Bringing the Prodigal Home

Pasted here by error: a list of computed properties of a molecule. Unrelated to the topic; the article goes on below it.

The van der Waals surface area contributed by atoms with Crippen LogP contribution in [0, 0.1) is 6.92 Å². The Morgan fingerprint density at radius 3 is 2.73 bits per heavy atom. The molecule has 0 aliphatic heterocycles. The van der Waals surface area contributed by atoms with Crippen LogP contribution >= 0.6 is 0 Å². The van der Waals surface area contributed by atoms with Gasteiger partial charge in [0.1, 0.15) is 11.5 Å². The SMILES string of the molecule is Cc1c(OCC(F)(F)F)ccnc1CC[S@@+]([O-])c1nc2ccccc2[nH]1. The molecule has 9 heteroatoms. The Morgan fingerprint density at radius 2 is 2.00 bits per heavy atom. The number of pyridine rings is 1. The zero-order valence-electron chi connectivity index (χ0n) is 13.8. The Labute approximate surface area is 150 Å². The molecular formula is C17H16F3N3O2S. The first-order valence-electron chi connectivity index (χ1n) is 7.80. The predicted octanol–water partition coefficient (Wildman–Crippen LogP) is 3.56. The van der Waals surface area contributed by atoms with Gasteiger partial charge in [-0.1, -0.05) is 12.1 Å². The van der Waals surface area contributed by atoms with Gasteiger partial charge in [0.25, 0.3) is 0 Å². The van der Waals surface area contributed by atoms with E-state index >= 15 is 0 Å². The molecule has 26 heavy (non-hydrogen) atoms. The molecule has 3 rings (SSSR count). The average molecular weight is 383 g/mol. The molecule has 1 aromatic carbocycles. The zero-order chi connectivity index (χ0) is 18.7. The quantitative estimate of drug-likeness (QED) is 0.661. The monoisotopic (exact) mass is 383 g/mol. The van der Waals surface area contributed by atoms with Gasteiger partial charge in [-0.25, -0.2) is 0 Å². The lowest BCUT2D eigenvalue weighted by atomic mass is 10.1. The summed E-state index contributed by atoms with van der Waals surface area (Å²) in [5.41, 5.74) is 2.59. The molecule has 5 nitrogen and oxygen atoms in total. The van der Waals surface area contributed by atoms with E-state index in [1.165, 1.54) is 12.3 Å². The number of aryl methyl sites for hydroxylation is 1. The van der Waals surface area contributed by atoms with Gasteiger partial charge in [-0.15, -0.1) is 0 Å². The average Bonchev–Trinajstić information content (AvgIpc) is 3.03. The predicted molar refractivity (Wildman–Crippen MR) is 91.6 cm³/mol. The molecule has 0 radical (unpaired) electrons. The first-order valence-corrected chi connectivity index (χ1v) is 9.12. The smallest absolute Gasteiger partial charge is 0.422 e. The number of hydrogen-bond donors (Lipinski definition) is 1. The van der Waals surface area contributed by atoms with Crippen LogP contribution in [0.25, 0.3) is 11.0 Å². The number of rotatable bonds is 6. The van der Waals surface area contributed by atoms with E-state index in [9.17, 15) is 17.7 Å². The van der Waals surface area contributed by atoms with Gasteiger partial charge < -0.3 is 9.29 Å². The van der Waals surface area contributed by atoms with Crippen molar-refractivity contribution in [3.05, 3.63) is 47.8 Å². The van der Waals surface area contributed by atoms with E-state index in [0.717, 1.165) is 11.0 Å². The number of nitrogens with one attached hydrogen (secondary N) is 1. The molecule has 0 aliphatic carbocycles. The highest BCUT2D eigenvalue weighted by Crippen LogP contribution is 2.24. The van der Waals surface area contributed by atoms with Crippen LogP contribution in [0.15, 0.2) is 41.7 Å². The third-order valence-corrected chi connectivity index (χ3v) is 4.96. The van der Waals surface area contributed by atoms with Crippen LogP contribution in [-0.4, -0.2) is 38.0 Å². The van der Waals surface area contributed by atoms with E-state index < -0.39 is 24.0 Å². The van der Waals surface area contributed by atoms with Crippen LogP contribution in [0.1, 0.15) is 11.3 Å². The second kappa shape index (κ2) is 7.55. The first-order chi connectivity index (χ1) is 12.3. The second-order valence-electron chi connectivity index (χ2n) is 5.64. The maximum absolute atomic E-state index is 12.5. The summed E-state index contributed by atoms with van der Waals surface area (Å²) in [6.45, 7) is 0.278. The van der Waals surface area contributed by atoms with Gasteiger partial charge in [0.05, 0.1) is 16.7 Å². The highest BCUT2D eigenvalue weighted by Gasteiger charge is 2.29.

During a devotion that I ran for school children recently, I asked the question, ‘can people change?’, or more specifically, ‘can God change people?’ There was an interesting range of responses.We pondered these questions in the backdrop of Saul becoming Paul from Acts 9 onwards, when he was blinded on Damascus road.Of course, Paul was changed. Paul was turned around 180 degrees. He went from marauding the church to become Christ’s most influential apostle, from hating Jesus to loving Jesus. He is the most salient example of what God can do to change a solitary life.If God transformed marauding Saul into long-suffering and loving Paul, He can change me and you, and any other person, too.During the devotion we talked about the topic of conviction; how the Holy Spirit can reveal the truth to a person regarding their sin, and, in having had that revelation, that person’s soul is convicted (of a sense, found guilty) and they feel self-obliged to repent. They’re personally convinced. Nobody can talk them out of it. They depart from their life of idolatry or wickedness or evil, and they turn back to God and enter into a contract of goodness with Him. Doesn’t mean they’re perfect, but an ardent work in progress. They no longer glory in doing wrong.You may be reading this right now with a loved one in mind; someone you cherish who is still struggling to find their way in life, and desperately needs God to intervene and to convict them in such a way as to power them out of their life that’s become unmanageable into a life that thrives upon purpose and hope; a responsible life.Don’t give up. Maintain your praying.Keep believing better days are ahead.A harvest is possible if you don’t give up.Your loved one does need your prayers, for prayers have a way of leaking out into action, and it’s amazing how God gets others involved in the lives of our loved ones when we’re praying for them. And we can be encouraged to know that in the kingdom of God there is a common desire to bring the prodigal home. We all should know it’s only God who can do that; or, more accurately, God’s conviction on the prodigal’s heart and their response of repentance. There is nothing condemning in any of this, nor any reason for the prodigal to feel singled out, because prodigals have been brought home in every generation throughout the centuries of history. It’s a common human narrative.You may be reading this right now and be the one to whom it is referred. You may very well wish to change your ways yet feel hopelessly outgunned regarding how to turn your life around. Seek help. You may well know just how much others are praying for you. They are. You may wish that their prayers could be answered. They can be. Indeed, your prayer may well be that you could be the proverbial prodigal son or daughter returning home. Good on you! Let these words be a prayer of affirmation to these ends.Don’t give up. Maintain your praying.Keep believing better days are ahead.A harvest is possible if you don’t give up.God can change anyone. I’ve seen it in my life. And, from a ministry perspective, I’ve seen it in plenty of others’ lives. People do turn their lives around. People do change. Especially if they don’t give up in their intent to change. They may need to fail time and again in order that God would determine that their heart is serious enough to endure. The one who doesn’t give up will find a way to overcome, and that way involves conviction – a state of true remorse that impels the person forward on a new life direction.Of this be sure: God comes to the aid of the one who endures failure and doesn’t ultimately give up.** The Parable of the Prodigal Son is a story Jesus told in Luke 15:11-32 to illustrate not only the Father’s love, but the grace that redeems a wasteful son (or daughter). This parable also highlights the self-righteousness of an older brother who will not forgive the younger brother.

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